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Using Supercomputers to Understand Aviation Turbulence

Photograph of a plan ascending in the air above a heavy coverage of white clouds

For airline passengers, there is seldom a more helpless feeling than experiencing turbulence. Though this phenomenon is almost always harmless during air travel, the jolting and bouncing of an aircraft causes anxiety in countless travellers every year.

While turbulence like this is common, there is still relatively little known about how to accurately predict and monitor it. Using high performance computing, however, Katelyn Barber, a former Blue Waters Graduate Fellow from the University of North Dakota, is working to make turbulence prediction more accurate, which could have implications for improved air travel in the future.

“I’m using models and simulations to look at how turbulence varies between different thunderstorm types,” said Barber. “Right now, most forecasting is based on large-scale meteorological variables, like looking at the wind flow, stability, and larger scale features.”

But this current way of measuring turbulence creates a large safety buffer for aircraft, one that is sometimes unnecessarily large, which can result in inefficiencies. At present, the quantification of turbulence focuses on clear air turbulence, but Barber’s research focuses on another source.

“Most of the [current] diagnostics are not for convectively-induced turbulence, they’re for clear air turbulence, which is caused by a different phenomenon,” explained Barber. I’m trying to see if those diagnostics are accurate in a convective situation. What we’re finding out is that there needs to be convectively-specific diagnostics because the clear air turbulence ones don’t always do well in those situations.”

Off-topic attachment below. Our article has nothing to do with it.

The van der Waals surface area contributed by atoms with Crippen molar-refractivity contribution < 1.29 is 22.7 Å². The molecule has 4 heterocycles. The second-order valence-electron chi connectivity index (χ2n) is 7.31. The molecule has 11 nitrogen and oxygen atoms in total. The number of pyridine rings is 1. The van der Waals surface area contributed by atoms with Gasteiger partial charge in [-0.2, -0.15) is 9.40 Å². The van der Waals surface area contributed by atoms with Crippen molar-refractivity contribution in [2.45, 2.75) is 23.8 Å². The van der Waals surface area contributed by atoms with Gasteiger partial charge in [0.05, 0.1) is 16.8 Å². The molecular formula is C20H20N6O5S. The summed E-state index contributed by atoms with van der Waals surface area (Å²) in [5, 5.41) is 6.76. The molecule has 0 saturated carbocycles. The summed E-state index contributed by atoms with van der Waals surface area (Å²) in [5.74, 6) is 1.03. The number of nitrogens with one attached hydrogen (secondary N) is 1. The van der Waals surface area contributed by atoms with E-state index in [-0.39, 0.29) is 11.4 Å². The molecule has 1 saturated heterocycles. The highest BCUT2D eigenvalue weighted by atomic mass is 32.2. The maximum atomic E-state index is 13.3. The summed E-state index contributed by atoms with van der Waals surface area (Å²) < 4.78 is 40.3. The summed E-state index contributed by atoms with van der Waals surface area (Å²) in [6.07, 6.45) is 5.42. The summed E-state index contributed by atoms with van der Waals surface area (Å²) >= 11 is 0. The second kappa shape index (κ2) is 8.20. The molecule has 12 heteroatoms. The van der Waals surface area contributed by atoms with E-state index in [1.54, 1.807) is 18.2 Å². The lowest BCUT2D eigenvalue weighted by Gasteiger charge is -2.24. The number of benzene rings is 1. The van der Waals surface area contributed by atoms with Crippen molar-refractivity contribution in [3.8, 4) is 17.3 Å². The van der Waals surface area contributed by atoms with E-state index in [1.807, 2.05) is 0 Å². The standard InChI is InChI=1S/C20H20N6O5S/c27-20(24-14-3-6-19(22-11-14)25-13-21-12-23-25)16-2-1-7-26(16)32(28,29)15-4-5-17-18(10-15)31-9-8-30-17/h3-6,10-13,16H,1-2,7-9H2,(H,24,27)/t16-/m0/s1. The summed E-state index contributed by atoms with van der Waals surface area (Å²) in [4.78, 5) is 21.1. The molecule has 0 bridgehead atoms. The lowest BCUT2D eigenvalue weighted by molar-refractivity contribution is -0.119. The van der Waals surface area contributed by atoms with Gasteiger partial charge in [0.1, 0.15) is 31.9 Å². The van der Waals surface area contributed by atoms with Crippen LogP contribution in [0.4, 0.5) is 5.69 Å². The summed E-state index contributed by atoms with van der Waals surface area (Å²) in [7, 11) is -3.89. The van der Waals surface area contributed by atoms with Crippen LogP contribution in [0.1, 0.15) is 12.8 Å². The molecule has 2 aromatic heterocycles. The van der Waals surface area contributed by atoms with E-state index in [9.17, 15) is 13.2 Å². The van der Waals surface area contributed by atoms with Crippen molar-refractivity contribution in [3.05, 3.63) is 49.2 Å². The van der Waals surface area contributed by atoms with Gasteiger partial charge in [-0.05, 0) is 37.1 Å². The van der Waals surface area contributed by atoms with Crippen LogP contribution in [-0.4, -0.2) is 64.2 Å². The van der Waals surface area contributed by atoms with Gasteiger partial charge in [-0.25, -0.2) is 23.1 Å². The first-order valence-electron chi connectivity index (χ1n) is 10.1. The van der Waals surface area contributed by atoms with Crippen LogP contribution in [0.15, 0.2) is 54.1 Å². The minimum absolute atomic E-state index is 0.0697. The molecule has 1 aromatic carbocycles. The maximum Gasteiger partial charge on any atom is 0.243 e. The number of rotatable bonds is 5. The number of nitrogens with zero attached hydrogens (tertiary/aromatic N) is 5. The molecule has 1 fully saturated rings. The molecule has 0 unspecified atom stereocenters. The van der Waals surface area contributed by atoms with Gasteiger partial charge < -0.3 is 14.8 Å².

“Convection is really important in the sense that we get gravity waves from it,” continued Barber. “We have less accurate diagnostics for this, and most pilots don’t have access to that information. [By doing this research] we’re trying to bridge the gap between the old way of doing turbulence prediction and trying to make it more efficient and more specific.”

Barber’s research aims to make improvements in the way that pilots can recognize this type of turbulence, and in turn, be able to adjust more accurately during flight. By using modeling in tandem with statistics, Barber has been able to gain new insights.

“Turbulence prediction is a well known issue, especially in aviation. And the approaches on how to study it have varied between idealized modeling, where we just try to understand what’s actually happening, to statistical analysis, where we analyze the best approach for forecasting it,” said Barber.

“[My research] is at that confluence between the two, where I’m both modeling it and I’m analyzing common diagnostics that are used, and trying to figure out, at higher resolution, the physical reason that there’s turbulence, and how are the diagnostics doing at replicating that phenomenon.”

By melding these two schools of research, Barber hopes to spur research into conductive turbulence, making aviation ultimately more efficient, safe and more comfortable.


The National Center for Supercomputing Applications at the University of Illinois Urbana-Champaign provides supercomputing and advanced digital resources for the nation’s science enterprise. At NCSA, University of Illinois faculty, staff, students and collaborators from around the globe use these resources to address research challenges for the benefit of science and society. NCSA has been advancing many of the world’s industry giants for over 35 years by bringing industry, researchers and students together to solve grand challenges at rapid speed and scale.

Blue Waters is supported by the National Science Foundation through awards OCI-0725070 and ACI-1238993.

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